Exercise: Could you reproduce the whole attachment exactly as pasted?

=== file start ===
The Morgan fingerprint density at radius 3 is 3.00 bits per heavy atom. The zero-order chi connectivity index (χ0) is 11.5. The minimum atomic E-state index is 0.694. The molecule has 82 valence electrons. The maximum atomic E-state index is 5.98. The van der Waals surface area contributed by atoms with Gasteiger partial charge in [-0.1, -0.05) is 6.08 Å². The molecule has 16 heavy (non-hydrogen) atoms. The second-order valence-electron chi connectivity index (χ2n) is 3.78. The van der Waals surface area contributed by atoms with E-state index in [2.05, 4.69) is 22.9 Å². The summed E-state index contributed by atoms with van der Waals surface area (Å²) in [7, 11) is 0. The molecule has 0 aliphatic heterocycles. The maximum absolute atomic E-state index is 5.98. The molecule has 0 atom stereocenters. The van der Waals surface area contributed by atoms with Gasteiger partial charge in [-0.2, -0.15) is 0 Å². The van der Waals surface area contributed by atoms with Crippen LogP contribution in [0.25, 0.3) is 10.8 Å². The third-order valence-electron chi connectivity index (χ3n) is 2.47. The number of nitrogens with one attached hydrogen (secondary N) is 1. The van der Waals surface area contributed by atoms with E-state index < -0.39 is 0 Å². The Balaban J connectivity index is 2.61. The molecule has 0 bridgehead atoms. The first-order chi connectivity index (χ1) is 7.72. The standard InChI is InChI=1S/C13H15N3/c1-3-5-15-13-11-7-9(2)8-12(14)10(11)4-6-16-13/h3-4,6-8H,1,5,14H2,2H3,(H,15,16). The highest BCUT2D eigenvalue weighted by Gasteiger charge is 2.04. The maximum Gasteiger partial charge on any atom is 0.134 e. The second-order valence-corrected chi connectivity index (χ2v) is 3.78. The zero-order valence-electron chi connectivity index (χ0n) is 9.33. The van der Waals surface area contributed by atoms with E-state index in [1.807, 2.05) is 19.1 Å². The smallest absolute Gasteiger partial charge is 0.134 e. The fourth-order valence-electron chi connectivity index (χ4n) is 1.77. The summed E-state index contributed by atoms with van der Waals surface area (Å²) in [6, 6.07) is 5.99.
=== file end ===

The Morgan fingerprint density at radius 3 is 3.00 bits per heavy atom. The zero-order chi connectivity index (χ0) is 11.5. The minimum atomic E-state index is 0.694. The molecule has 82 valence electrons. The maximum atomic E-state index is 5.98. The van der Waals surface area contributed by atoms with Gasteiger partial charge in [-0.1, -0.05) is 6.08 Å². The molecule has 16 heavy (non-hydrogen) atoms. The second-order valence-electron chi connectivity index (χ2n) is 3.78. The van der Waals surface area contributed by atoms with E-state index in [2.05, 4.69) is 22.9 Å². The summed E-state index contributed by atoms with van der Waals surface area (Å²) in [7, 11) is 0. The molecule has 0 aliphatic heterocycles. The maximum absolute atomic E-state index is 5.98. The molecule has 0 atom stereocenters. The van der Waals surface area contributed by atoms with Gasteiger partial charge in [-0.2, -0.15) is 0 Å². The van der Waals surface area contributed by atoms with Crippen LogP contribution in [0.25, 0.3) is 10.8 Å². The third-order valence-electron chi connectivity index (χ3n) is 2.47. The number of nitrogens with one attached hydrogen (secondary N) is 1. The van der Waals surface area contributed by atoms with E-state index < -0.39 is 0 Å². The Balaban J connectivity index is 2.61. The molecule has 0 bridgehead atoms. The first-order chi connectivity index (χ1) is 7.72. The standard InChI is InChI=1S/C13H15N3/c1-3-5-15-13-11-7-9(2)8-12(14)10(11)4-6-16-13/h3-4,6-8H,1,5,14H2,2H3,(H,15,16). The highest BCUT2D eigenvalue weighted by Gasteiger charge is 2.04. The maximum Gasteiger partial charge on any atom is 0.134 e. The second-order valence-corrected chi connectivity index (χ2v) is 3.78. The zero-order valence-electron chi connectivity index (χ0n) is 9.33. The van der Waals surface area contributed by atoms with E-state index in [1.807, 2.05) is 19.1 Å². The smallest absolute Gasteiger partial charge is 0.134 e. The fourth-order valence-electron chi connectivity index (χ4n) is 1.77. The summed E-state index contributed by atoms with van der Waals surface area (Å²) in [6, 6.07) is 5.99.